Another example is a producer raising specialty crops. Fruit or vegetable crops take a varying amount of labor, capital and land. Some vegetable and fruit crops can generate positive returns on a relatively small amount of acreage compared to conventional crops. However, these enterprises may, in turn, have higher labor or capital investment requirements. Thus, if a producer has a small land base and ample labor availability, a specialty crop acre mix to effectively use labor and capital to generate returns can be determined from enterprise analysis.
Enterprise budgets are provided by ISU Extension on ISU's Ag Decision Maker website. Budgets are available for crops including conventional and organic corn, soybeans, oats and forage; pasture; and fruit and vegetable production. Livestock budgets are available for swine and beef production at various production stages, along with budgets for sheep and dairy production.
Calculate a break-even price for each commodity you produce
In each ISU Extension budget, a break-even price for the commodity produced is calculated. "When comparing between enterprises, only variable costs, such as machinery fuel and repair costs, need to be included," she notes. "Fixed costs do not need to be considered because they will remain the same regardless of which enterprises are selected. However, ?xed costs, such as cost for land or buildings, should be included when evaluating an enterprise to determine break-even cost of production."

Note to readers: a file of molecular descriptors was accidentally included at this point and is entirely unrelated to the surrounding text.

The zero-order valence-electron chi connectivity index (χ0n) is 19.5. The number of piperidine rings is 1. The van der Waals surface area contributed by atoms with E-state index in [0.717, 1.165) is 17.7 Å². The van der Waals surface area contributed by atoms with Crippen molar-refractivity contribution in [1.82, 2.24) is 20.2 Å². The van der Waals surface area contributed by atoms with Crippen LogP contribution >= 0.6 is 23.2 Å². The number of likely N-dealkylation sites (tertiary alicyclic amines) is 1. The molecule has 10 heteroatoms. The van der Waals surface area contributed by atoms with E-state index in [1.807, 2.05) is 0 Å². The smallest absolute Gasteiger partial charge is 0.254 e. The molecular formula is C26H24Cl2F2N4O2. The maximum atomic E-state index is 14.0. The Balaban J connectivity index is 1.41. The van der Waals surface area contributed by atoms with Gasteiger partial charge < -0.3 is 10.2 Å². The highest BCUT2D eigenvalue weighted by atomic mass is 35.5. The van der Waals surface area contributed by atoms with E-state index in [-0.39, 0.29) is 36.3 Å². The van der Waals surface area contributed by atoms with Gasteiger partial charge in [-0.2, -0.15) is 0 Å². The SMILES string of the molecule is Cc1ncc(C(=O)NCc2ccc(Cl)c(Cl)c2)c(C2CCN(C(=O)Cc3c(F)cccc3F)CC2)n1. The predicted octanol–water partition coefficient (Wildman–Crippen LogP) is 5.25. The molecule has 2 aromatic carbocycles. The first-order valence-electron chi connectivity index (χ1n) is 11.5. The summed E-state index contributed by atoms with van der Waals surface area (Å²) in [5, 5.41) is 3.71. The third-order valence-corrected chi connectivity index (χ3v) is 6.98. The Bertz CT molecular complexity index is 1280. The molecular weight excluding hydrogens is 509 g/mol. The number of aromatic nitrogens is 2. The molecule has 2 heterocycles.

~~~PAGE_BREAK_HERE~~~Enterprise budgets also include receipts from the enterprise. Be sure to include all sources of revenue, including manure for a livestock enterprise or cornstalk bales for a corn enterprise. Subtracting variable costs from expected revenue calculates a net return over variable costs per acre or hour for each enterprise, which can be used as criteria for choosing among them for an adequate mix on a whole farm basis.
You can use ISU's budgets as a benchmark, and plug in your own figures for your particular farming operation and situation
"When evaluating enterprises, remember a snapshot of one production year may not be typical," says Schulte. "Due to unusual growing conditions or crop rotations, one year may not be representative of the pro?tability of that enterprise. Thus, an average of returns and inputs over time or a projection of long-term returns based on crop rotations may more accurately re?ect potential pro?tability."
When using budgets, keep in mind that individual farm factors such as availability to input suppliers and markets may affect costs and returns, so each farmer should adjust the inputs entered into the budget to represent his or her own situation. "The ISU budgets can be used as a benchmark to show you what the averages are in Iowa. Or you can plug your own figures into the spreadsheet. You can use the budgets as a starting place to make your own adjustments to do an analysis for your particular situation and farming operation," says Schulte.
The farm enterprise budgets are available on the Ag Decision Maker site at www.extension.iastate.edu/agdm, or by contacting your local ISU Extension of?ce.
For farm management information and analysis go to ISU's Ag Decision Maker site www.extension.iastate.edu/agdm and Extension farm management specialist Steve Johnson's site www.extension.iastate.edu/polk/farm-management.